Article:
Your view of the job is critical. As you think about the five leadership competencies, ask yourself how your job needs to change. An important aspect of the transition leader is to affect changes in how you spend your time each day. Many of your responsibilities may remain similar but will be done in a different way but the responsibility level will change a great deal.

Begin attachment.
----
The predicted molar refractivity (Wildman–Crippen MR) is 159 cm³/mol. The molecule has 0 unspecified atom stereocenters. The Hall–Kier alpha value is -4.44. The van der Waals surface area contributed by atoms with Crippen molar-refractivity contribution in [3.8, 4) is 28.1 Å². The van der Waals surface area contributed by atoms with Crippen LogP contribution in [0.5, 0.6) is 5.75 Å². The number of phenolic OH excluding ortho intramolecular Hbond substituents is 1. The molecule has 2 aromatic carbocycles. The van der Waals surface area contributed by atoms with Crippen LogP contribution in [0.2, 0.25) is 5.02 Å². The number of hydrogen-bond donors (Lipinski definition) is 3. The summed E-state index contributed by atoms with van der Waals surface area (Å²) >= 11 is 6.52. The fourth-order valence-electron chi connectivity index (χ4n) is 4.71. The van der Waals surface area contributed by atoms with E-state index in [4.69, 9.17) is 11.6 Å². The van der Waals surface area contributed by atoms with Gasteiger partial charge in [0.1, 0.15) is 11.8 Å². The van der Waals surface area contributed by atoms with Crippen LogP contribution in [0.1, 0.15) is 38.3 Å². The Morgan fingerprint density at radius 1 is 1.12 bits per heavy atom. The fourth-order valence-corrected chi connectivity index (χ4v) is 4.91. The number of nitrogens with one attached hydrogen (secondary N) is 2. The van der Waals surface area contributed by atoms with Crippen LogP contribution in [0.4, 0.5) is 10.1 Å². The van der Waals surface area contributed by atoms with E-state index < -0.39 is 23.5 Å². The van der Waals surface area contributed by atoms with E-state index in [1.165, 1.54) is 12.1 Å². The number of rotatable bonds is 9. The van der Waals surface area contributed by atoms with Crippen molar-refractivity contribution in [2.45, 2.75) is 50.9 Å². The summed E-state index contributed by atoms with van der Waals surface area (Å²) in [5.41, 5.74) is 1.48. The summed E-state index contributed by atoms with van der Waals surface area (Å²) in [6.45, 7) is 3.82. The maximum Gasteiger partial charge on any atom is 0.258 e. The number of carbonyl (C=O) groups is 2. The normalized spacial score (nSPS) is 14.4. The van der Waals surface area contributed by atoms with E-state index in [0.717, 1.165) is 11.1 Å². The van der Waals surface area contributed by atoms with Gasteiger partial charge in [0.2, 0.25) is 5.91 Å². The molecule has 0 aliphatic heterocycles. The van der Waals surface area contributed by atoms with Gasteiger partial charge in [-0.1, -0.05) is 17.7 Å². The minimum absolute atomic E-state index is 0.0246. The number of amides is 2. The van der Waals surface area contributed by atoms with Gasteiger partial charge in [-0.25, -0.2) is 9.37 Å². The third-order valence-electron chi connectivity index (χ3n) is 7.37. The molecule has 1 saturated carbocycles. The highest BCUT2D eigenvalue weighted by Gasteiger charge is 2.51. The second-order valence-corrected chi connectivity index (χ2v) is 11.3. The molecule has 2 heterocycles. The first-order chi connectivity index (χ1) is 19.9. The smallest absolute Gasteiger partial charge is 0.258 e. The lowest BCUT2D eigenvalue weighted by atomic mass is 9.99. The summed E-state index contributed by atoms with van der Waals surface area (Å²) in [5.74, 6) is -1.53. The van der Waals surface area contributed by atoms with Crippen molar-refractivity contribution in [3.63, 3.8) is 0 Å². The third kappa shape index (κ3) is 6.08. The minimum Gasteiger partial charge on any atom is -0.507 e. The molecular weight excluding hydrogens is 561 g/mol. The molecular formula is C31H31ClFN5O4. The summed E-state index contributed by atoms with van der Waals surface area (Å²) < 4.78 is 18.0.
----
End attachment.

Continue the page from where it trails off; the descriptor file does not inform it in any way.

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James E. McClain is the author of Successful Career Development: A Game Plan, the book upon which some of our training programs are based. He has over 30 years' experience as a corporate HR executive, small business owner with ongoing experience in career development and as a college instructor. His educational background includes a B.S. and Masters degrees Education and Certification in Financial Planning. Our promise is that "you can pay more for training but you can not buy better training." The mission is to deliver the most effective and cost effective training and development programs.